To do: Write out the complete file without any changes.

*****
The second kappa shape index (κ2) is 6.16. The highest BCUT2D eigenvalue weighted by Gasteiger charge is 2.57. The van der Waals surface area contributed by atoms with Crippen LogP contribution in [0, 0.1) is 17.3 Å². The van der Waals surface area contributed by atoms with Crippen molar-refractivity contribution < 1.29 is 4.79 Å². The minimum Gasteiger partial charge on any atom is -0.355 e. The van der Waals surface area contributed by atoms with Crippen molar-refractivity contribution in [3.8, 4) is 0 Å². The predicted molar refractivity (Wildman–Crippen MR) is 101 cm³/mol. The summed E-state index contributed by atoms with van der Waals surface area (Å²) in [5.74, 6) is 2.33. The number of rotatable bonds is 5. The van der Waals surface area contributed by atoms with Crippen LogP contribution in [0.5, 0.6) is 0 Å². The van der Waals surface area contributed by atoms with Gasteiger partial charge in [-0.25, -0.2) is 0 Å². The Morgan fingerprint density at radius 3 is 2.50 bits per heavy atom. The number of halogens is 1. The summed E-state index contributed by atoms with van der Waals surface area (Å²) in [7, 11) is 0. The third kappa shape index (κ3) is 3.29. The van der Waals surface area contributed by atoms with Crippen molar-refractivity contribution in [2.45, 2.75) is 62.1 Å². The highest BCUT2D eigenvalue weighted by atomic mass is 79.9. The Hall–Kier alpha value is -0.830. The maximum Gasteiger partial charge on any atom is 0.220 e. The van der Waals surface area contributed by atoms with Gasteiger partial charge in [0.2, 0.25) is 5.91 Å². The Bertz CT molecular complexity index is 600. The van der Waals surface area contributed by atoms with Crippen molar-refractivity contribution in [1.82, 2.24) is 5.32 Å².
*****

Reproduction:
The second kappa shape index (κ2) is 6.16. The highest BCUT2D eigenvalue weighted by Gasteiger charge is 2.57. The van der Waals surface area contributed by atoms with Crippen LogP contribution in [0, 0.1) is 17.3 Å². The van der Waals surface area contributed by atoms with Crippen molar-refractivity contribution < 1.29 is 4.79 Å². The minimum Gasteiger partial charge on any atom is -0.355 e. The van der Waals surface area contributed by atoms with Crippen molar-refractivity contribution in [3.8, 4) is 0 Å². The predicted molar refractivity (Wildman–Crippen MR) is 101 cm³/mol. The summed E-state index contributed by atoms with van der Waals surface area (Å²) in [5.74, 6) is 2.33. The number of rotatable bonds is 5. The van der Waals surface area contributed by atoms with Crippen LogP contribution in [0.5, 0.6) is 0 Å². The van der Waals surface area contributed by atoms with Gasteiger partial charge in [-0.25, -0.2) is 0 Å². The Morgan fingerprint density at radius 3 is 2.50 bits per heavy atom. The number of halogens is 1. The summed E-state index contributed by atoms with van der Waals surface area (Å²) in [7, 11) is 0. The third kappa shape index (κ3) is 3.29. The van der Waals surface area contributed by atoms with Crippen molar-refractivity contribution in [2.45, 2.75) is 62.1 Å². The highest BCUT2D eigenvalue weighted by atomic mass is 79.9. The Hall–Kier alpha value is -0.830. The maximum Gasteiger partial charge on any atom is 0.220 e. The van der Waals surface area contributed by atoms with Gasteiger partial charge in [0.2, 0.25) is 5.91 Å². The Bertz CT molecular complexity index is 600. The van der Waals surface area contributed by atoms with Crippen molar-refractivity contribution in [1.82, 2.24) is 5.32 Å².